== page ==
May 4, 2006

Daze's Guide To Slope Day

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The Seattle, Washington based rock band Acceptance will be a long ways away from home on Friday. Their poppish punk/rock style is up with the trends of whats hot right now in the world of mainstream punk rock. Dismissing them as just another emo band is a little unfair though. They definitely have their own brand of unique electic punk with the Seattle brew of life. This is definitely a “summer” band and Slope Day seems like it would be the ideal time and venue for them to play at Cornell. By Aniq Rahman

There is only one Facebook group worth your time: “Who Cares about Ben Folds, Acceptance is coming for Slope Day!!!!!” Five exclamation marks, and deservedly so. Acceptance is sensational. Why? Acceptance has that most don’t is pure energy, passion, and raw emotion you don’t ever hear. Even though Acceptance is considered a smaller, somewhat underground band, their sound is nothing of the sort. Their full-length sounds radio-friendlyl; they have a loyal and consistent following of kids. Their album is damn near flawless, all of it – everything! Every person I have recommended Acceptanc, has thanked me profusely. Don’tmiss this band. By Adrien Prieto

Ben Folds

Amidst cheers and jeers, native North Carolinian Ben Folds will be returning to our slope once again tomorrow afternoon.
Folds’ talent peaked in the late ’90s as the frontman for the ever-popular group Ben Folds Five. The group released a number of memorable gems, with the most successful one being 1997’s melodic and meandering yet unquestionable catchy single “Brick”
Although the band broke up in 2000, Folds has embarked on a prolific solo career that has seen his music become elevated from the vaguely-termed genre of “piano rock” to something much more cross-dimensional and mature. Released in 2001, Rocking the Suburbs perhaps best embodies the pinnacle Folds’ multitudinous talent, for he played every instrument on the record without compromising the meditative quality of his lyrics. Some of the highlights of this record include the song “Not the Same,” a quirky tale of a pothead-turned-Evangelical, and the more melancholy ballad about an older man who loses his job called “Fred Jones Part 2.” Last spring, Folds released the much-anticipated album Songs for Silverman that includes the powerfully track “Late” in honor of Elliot Smith. By Jonny Lieberman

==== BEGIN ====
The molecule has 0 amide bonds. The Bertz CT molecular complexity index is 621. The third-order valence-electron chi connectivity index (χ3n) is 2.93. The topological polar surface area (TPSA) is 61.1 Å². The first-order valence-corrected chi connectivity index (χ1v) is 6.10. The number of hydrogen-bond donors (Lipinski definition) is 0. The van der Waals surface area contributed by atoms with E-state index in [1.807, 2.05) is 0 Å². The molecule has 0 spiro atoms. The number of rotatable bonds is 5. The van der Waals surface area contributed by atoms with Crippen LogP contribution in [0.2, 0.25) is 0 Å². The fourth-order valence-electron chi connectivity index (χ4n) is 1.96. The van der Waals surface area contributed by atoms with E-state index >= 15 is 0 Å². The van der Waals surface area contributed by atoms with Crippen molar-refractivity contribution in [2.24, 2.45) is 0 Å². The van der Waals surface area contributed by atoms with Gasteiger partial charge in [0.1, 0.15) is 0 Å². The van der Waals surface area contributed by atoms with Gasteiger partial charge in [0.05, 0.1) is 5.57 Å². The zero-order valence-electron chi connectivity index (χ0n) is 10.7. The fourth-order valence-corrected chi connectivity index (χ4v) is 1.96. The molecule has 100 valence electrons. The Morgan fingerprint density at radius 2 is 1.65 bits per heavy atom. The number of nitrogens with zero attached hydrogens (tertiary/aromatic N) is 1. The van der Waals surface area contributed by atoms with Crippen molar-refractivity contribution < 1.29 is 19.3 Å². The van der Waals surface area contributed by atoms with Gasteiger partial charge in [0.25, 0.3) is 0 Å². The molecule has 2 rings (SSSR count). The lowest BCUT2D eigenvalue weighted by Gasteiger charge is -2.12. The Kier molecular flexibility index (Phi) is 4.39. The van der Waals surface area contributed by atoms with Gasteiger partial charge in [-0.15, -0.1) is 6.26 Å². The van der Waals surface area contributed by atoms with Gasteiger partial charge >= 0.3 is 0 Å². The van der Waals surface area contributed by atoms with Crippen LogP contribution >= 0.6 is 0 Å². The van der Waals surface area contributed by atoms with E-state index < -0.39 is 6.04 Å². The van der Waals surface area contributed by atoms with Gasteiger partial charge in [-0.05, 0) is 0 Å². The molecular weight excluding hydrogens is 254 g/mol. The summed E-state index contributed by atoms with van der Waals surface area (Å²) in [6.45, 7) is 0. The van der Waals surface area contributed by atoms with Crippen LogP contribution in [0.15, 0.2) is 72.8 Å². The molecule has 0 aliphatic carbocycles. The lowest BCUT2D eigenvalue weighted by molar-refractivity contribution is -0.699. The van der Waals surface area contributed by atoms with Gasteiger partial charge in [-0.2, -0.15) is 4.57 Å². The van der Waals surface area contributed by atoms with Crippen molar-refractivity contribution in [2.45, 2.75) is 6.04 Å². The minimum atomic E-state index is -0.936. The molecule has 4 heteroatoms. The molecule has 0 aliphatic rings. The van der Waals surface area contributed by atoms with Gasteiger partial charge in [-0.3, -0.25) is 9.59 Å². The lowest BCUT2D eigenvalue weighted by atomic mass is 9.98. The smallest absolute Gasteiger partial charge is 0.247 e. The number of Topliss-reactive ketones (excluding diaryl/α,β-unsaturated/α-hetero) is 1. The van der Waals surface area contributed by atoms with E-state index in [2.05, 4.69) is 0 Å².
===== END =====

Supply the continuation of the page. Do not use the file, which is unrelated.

Listen, for all the naysayers out there, Ben Folds is not the whiny songwriter who only sings about abortions that we make him out to be. He is, first and foremost, an incredibly talented pianist, arranger, vocalist, lyricist. Although his solo work admittedly pales in comparison, Whatever And Ever Amen with its seamless transitions from ecstatic to reflective and back again, effortless melodies and harmonies, and virtuostic piano lines is a true masterpiece. So he’s gotten a bit older and more introspective since then. Who really gives a shit – would Folds really disappoint 20,000 screaming, drunk fans by not performing his best? Of ourse not. I’ve seen the guy stumble onto to stage incredibly hammered, where he proceeded to throw his piano bench at a mint Yamha piano. I’m heading to the slope to see him, and you’d have to be an idiot not to be there with me. By Elliot Singer

Talib Kweli

Talib Kweli is a fantastic artist. Any hip-hop fans that think otherwise are merely entitled to their opinion, and should seriously consider re-examining their musical preferences. I’m also rather sick of complaints that convey little more than “Talib isn’t thug enough to pump up a crowd.” Just because he doesn’t constantly spit words about blunts, bitches, and paper doesn’t mean he can’t lend a hand to our debauchery, and certainly doesn’t suggest that he won’t be able to sway the opinion of the hundreds of drunk skeptics who won’t even realize what they are listening to anyways. Kids, do yourself a favor; make it to the slope for Talib so I can tell you I told you so.
By Blake Horn

Talib Kweli may be the most chronically underrated and underappreciated emcee of all time. “Hip-hop purists” will try to tell you that Talib Kweli has sold out. Don’t believe that bullshit. Just because the man went and got big shot producers doesn’t mean he’s lost his edge. Yeah, his most recent album, The Beautiful Struggle, may have faltered a bit in its pretensions of being club-worthy. But can you blame him? Just because Kweli moved away from the jazz-heavy production of his earlier works hardly merits consternation – Outkast reinvent themselves every album, and no one gives them a hard time. Kweli has been a bulwark of the underground since some of us were in middle school, so show some respect. An absolutely incendiary talent when he hit the scene, Kweli has been responsible for two of the best albums to come out of the organic hip-hop movement of the late nineties: Reflection Eternal and the masterpiece Black Star, on which he teamed with Mos Def and then outshone in nearly every regard. Go and listen to “The Blast,” “(K.O.S.) Determination,” “Get By” and “Black Girl Pain” and then maybe we can talk. Ben Folds? Shit. The stage should be all Kweli’s.
By Zach Jones

Archived article by Daze Staff